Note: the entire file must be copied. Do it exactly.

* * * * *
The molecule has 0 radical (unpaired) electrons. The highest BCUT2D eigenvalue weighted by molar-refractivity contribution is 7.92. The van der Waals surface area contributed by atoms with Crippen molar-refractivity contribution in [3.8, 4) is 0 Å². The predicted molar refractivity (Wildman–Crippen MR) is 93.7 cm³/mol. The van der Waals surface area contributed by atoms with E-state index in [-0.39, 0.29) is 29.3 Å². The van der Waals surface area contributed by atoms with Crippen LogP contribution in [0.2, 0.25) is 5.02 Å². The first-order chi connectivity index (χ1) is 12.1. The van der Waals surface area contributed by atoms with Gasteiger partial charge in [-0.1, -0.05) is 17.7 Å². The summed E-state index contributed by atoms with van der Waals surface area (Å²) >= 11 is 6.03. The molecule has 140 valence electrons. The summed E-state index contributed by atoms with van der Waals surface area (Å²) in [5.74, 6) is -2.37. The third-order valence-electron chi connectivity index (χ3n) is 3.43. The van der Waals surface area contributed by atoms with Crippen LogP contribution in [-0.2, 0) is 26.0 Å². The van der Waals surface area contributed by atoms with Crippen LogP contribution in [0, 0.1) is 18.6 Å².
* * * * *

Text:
The molecule has 0 radical (unpaired) electrons. The highest BCUT2D eigenvalue weighted by molar-refractivity contribution is 7.92. The van der Waals surface area contributed by atoms with Crippen molar-refractivity contribution in [3.8, 4) is 0 Å². The predicted molar refractivity (Wildman–Crippen MR) is 93.7 cm³/mol. The van der Waals surface area contributed by atoms with E-state index in [-0.39, 0.29) is 29.3 Å². The van der Waals surface area contributed by atoms with Crippen LogP contribution in [0.2, 0.25) is 5.02 Å². The first-order chi connectivity index (χ1) is 12.1. The van der Waals surface area contributed by atoms with Gasteiger partial charge in [-0.1, -0.05) is 17.7 Å². The summed E-state index contributed by atoms with van der Waals surface area (Å²) >= 11 is 6.03. The molecule has 140 valence electrons. The summed E-state index contributed by atoms with van der Waals surface area (Å²) in [5.74, 6) is -2.37. The third-order valence-electron chi connectivity index (χ3n) is 3.43. The van der Waals surface area contributed by atoms with Crippen LogP contribution in [-0.2, 0) is 26.0 Å². The van der Waals surface area contributed by atoms with Crippen LogP contribution in [0, 0.1) is 18.6 Å².